“Parents need all the help they can get. The strongest as well as the most fragile family requires a vital network of social supports.” Bernice Weissbourd
In my work as an advocate one of the questions I hear most often is from parents looking for resources to offset the cost of raising a child with special needs.
“It takes roughly $240,000 to raise a child from birth to age 18, according to the U.S. Department of Agriculture. The cost of raising a child with special needs can run double or triple that amount. The Centers for Disease Control and Prevention found in a family survey that 40% of families said having a child with special needs caused financial hardships.”*
So knowing those are the numbers, I love telling parents about the Supplemental Security Income (SSI) program and about the benefits that their child could derive from it.
Supplemental Security Income – SSI
SSI is a Federal program established back in 1974 to assist individuals over the age of 65, or those who are disabled or blind. The program provides a monthly cash assistance and may open the door for other government benefits like Medicaid and Supplemental Nutrition Assistance Program (SNAP)
Who is eligible?
Eligibility is met when the individual is determined to have a disability and they meet the financial requirements. According the the SSA website, if you are a child under the age of 18 – we may consider you “disabled” if you have a medically determinable physical or mental impairment, (including an emotional or learning problem) that:
I am going to focus primarily on the child side of SSI.
Now, what does SSI call resources?
When looking at a child, the income of both parents counts. The SSA also looks at any cash, bank accounts, savings, land, vehicles, personal property, life insurance and anything else you can use to procure cash that can be used for food or shelter. The reason behind this is because the money received from SSI is to assist the person to provide for the essentials for living – food and shelter.
This is where some families stop the process because they think they may not qualify because of income. However, SSA looks also at how many people there are in the family, if there are more than one disabled individual at home, as well as other information.
I always recommend to the family to go through the process to see if the child qualifies as being disabled first.
To receive SSI you must be a US citizen or a qualified alien and you must be living in the US. The exceptions to the living in the US are if you are:
Who determines the disability?
This information is reviewed by SSA medical consultant and they are the ones that make the determination. If the SSA needs more information they will let you know. They may ask you to take the child to be seen by one of their doctors which will be at no cost to you. The medical consultant will receive the information and made the determination whether the child’s impairment meets or is medically or functionally equivalent to one of the conditions listed on the SSA’s list of impairments.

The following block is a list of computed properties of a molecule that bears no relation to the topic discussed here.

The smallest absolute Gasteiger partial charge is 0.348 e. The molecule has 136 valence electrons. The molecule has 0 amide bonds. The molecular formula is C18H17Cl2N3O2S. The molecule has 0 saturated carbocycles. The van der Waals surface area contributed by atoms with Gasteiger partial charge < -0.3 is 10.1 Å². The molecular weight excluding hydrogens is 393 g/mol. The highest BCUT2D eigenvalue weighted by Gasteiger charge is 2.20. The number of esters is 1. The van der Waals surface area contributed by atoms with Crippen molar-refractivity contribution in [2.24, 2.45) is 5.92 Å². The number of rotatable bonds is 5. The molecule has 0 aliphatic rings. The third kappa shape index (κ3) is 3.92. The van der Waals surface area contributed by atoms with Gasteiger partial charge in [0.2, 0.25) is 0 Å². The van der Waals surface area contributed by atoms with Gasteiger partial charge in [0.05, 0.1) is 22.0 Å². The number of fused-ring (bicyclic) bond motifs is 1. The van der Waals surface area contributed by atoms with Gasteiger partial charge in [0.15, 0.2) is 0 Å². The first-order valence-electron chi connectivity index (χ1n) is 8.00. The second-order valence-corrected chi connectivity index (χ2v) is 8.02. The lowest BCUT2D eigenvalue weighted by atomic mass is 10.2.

What other documents do I need?
Here is a short list; you might need more or less depending on what your child’s condition is.
How long does it take?
This process may take approximately 3 months, but it will also depend on where you live and how complete the information you provided was. We have talked before about keeping all your medical records available. This is one of those times where your Home file will be your best friend. One of my former colleagues and a mom of 5 children with disabilities herself, shares her strategy when providing information to agencies:
“I make copies of all the documents I am going to provide an agency. I even make copies of documents I know are important and might show how my child is disabled. I make two copies of the list of documents I am providing. As I hand in a document, I check what I am sharing and I have the person initial they received it. And I file this copy with the copy of the application, so should the agency call me saying they need a document, I can look at the list and see if I have given it to them or not. The second copy I attach to the packet so if I need to fax it again, I have it handy. Once the application has been processed I file the whole packet together.”
She shares that this helps her keep everything handy until she hear from the organization and at the same time, if she needs to appeal any decision, she has everything together so she can do the appeal in a timely manner.
I know I don’t qualify because of income, why apply?
This is another common question I get, and my answer is always the same. You want to make sure your child qualifies because of his/her disability. Your financial situation may change, your living arrangements may change and you may find yourself needing that extra financial support and you may now qualify for the financial benefit. Since your child has already been determined disabled, you many now only need to provide the financial information to see if you child now qualifies for the financial benefit.
Also, believe it or not, your child will turn 18, and at that age, your income and resources no longer count against your child’s resources. This happened with our family, once our daughter turned 18, I reapplied for SSI for her and she has been receiving that benefit ever since.
This may seem like a long process and in some ways it is, but the knowledge that your child will be receiving additional supports is worth the effort.